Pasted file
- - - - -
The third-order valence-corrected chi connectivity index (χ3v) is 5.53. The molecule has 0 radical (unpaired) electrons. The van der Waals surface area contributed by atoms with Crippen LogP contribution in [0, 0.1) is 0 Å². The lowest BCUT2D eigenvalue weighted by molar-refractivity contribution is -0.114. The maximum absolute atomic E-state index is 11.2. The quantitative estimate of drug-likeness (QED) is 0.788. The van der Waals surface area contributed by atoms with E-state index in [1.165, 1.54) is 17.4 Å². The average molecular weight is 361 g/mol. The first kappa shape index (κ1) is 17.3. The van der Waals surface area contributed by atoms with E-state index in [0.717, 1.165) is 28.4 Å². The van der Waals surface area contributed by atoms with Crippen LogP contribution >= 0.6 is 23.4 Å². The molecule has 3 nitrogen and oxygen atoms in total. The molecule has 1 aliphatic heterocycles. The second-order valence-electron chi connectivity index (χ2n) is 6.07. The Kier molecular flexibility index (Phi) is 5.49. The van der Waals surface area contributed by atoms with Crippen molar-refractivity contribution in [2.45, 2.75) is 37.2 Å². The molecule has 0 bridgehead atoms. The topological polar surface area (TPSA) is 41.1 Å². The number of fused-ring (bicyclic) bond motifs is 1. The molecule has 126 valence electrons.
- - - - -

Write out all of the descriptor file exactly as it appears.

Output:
The third-order valence-corrected chi connectivity index (χ3v) is 5.53. The molecule has 0 radical (unpaired) electrons. The van der Waals surface area contributed by atoms with Crippen LogP contribution in [0, 0.1) is 0 Å². The lowest BCUT2D eigenvalue weighted by molar-refractivity contribution is -0.114. The maximum absolute atomic E-state index is 11.2. The quantitative estimate of drug-likeness (QED) is 0.788. The van der Waals surface area contributed by atoms with E-state index in [1.165, 1.54) is 17.4 Å². The average molecular weight is 361 g/mol. The first kappa shape index (κ1) is 17.3. The van der Waals surface area contributed by atoms with E-state index in [0.717, 1.165) is 28.4 Å². The van der Waals surface area contributed by atoms with Crippen LogP contribution >= 0.6 is 23.4 Å². The molecule has 3 nitrogen and oxygen atoms in total. The molecule has 1 aliphatic heterocycles. The second-order valence-electron chi connectivity index (χ2n) is 6.07. The Kier molecular flexibility index (Phi) is 5.49. The van der Waals surface area contributed by atoms with Crippen molar-refractivity contribution in [2.45, 2.75) is 37.2 Å². The molecule has 0 bridgehead atoms. The topological polar surface area (TPSA) is 41.1 Å². The number of fused-ring (bicyclic) bond motifs is 1. The molecule has 126 valence electrons.